Could Tablets Improve My Project?

Could Tablets Improve My Project?
Amol Daxikar Associate, Big Data expert
Here are five questions to answer before investing in a tablet for field work.

In today’s digital business environment, tablets are being used to meet mobility needs across a variety of engineering and infra­struc­ture projects and programs. Tech­no­log­i­cal advance­ments, such as cloud databases and expanded Wi-Fi coverage, are opening new doors. Engineering and construc­tion field staff can now input, collect and analyze project data at the job site, with unpar­al­leled efficiency. Tablets are eliminating the need to keep a physical log book, take photos on a separate device and manually upload data at an offsite office. Depending on the type of project you're working on, how much data you’re collecting and the location of the project site, answering these five questions will help you select the tablet that’s right for you.

How much pro­cess­ing power do your tasks require?
The nature of your tasks will drive the tablet you need. Certain tasks require more pro­cess­ing power than what the average tablet can provide. For pure data cap­tur­ing tasks (i.e., what you would need to replace a log book), we rec­om­mend a standard tablet. If, however, you are planning to crunch data on site, through tasks such as 3D modeling, you’ll have to rely on some­thing more tech­ni­cally equipped to handle the job. For instance, the Pana­sonic ToughPad has enough com­put­ing power to perform almost any task. Make sure the tablet you choose is com­pat­i­ble with the RAM, storage, res­o­lu­tion and security re­quire­ments for the programs your company uses. For ease of access, you might want to consider a tablet that can be syn­chro­nized with your desktop. 

Which op­er­at­ing systems works best with your IT ar­chi­tec­ture?
If the programs you use are more com­pat­i­ble with Windows or Android over Apple’s iOS, that will filter your tablet options. Some field work appli­ca­tions, however, are not available across certain op­er­at­ing systems nor are all software tools con­ducive for field collection. Dedicated field appli­ca­tions ("apps") typ­i­cally work better than browser-based tools because these field apps are designed for easy data capture (e.g., finger swiping, minimal typing, small screen size). Make sure you check with your IT and project team to ensure com­pat­i­bil­ity before making an in­vest­ment. 

tablet detailPro­tec­tive gear will help prevent your tablet from being damaged from falls or other harsh con­di­tions. 
What are the con­di­tions at your job site?
Health and safety are not just personal matters. Working under extreme con­di­tions might affect the per­for­mance of your tablet. If you work in a hot climate, you may need ven­ti­la­tion gear to keep your tablet from over­heat­ing. Outdoor field work may require a tablet that can adjust easily to prevent glare. Other harsh con­di­tions might ne­ces­si­tate shock re­sis­tance or water proofing to maintain func­tional in­tegrity of the device. It's important to reach con­sen­sus with your team on whether you prefer a lighter standard tablet that’s easy to carry around or a rugged tablet that can with­stand harsh con­di­tions on the job site.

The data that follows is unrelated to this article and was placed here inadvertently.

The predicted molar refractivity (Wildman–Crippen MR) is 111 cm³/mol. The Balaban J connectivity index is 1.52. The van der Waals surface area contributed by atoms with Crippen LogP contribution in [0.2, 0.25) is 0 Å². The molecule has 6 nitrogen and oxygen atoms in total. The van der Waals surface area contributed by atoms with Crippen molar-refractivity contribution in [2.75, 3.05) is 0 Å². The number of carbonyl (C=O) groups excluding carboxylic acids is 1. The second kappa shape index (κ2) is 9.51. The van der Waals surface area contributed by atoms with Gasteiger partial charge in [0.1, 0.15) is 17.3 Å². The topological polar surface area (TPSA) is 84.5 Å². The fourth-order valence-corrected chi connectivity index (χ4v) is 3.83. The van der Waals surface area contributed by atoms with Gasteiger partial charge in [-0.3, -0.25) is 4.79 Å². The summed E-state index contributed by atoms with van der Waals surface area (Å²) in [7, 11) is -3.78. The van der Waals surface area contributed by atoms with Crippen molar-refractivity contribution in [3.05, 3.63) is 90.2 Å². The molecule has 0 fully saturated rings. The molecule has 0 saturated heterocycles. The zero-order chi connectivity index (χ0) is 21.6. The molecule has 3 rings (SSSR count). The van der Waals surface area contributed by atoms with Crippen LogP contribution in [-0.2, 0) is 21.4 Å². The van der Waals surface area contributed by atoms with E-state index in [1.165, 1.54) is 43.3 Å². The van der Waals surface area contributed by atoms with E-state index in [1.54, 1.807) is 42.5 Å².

How much room is in your budget?
Tablets suitable and most cost efficient for field work range from $100 to upwards of $3,000 or more. As the price in­creases, ca­pa­bil­i­ties follow. It might be tempting to opt for a cheaper unit, but it might fall short of your quality and ap­pli­ca­tion needs. For example, the tablet’s built-in camera might not take clear site photos, or it may not offer enough RAM or storage needed to run advanced ap­pli­ca­tions. Higher quality tablets offer better per­for­mance, longer battery life, enhanced pro­cess­ing power and improved bright­ness/clarity. De­ter­mine the features that are most im­por­tant to you to narrow down the options in your price range.

Do you have the right support systems in place?
Once data is inputted into your tablet, you’ll need suitable in­fra­struc­ture to support it. Consider whether your IT systems are com­pat­i­ble with the device you choose, as well as evaluate the options you have for data back-up and recovery. Whoever owns the data will also have to approve the use of tablets to capture it. Be prepared to field questions about access and security as it might drive the op­er­at­ing system you can use on the project. Make sure that your device is able to suf­fi­ciently protect in­tel­lec­tual property. Coor­di­nat­ing with the right parties is crucial to the suc­cess­ful im­ple­men­ta­tion of tablets for field work.

 Steps to tablet deployment

Having a clear un­der­stand­ing of your team’s ob­jec­tives and de­ter­min­ing whether tablets can help enhance pro­duc­tiv­ity is the first step. Next is setting you and your team up for success by creating a tablet de­ploy­ment plan. In so doing, you will ef­fec­tively align your project pri­or­i­ties with new tech­nol­ogy.

 Amol Daxikar, GISP is an expert in big data analysis and applying an­a­lyt­ics for im­prov­ing project per­for­mance. He spe­cial­izes in program man­age­ment and the de­ploy­ment of in­for­ma­tion systems. Amol has led the charge in de­ploy­ing tablet programs on several large in­fra­struc­ture projects in the U.S. as well as the Lusail Ex­press­way program in Qatar.

The nature of your tasks will drive the type of tablet you need.
Amol Daxikar, GISP Associate, Big Data Expert
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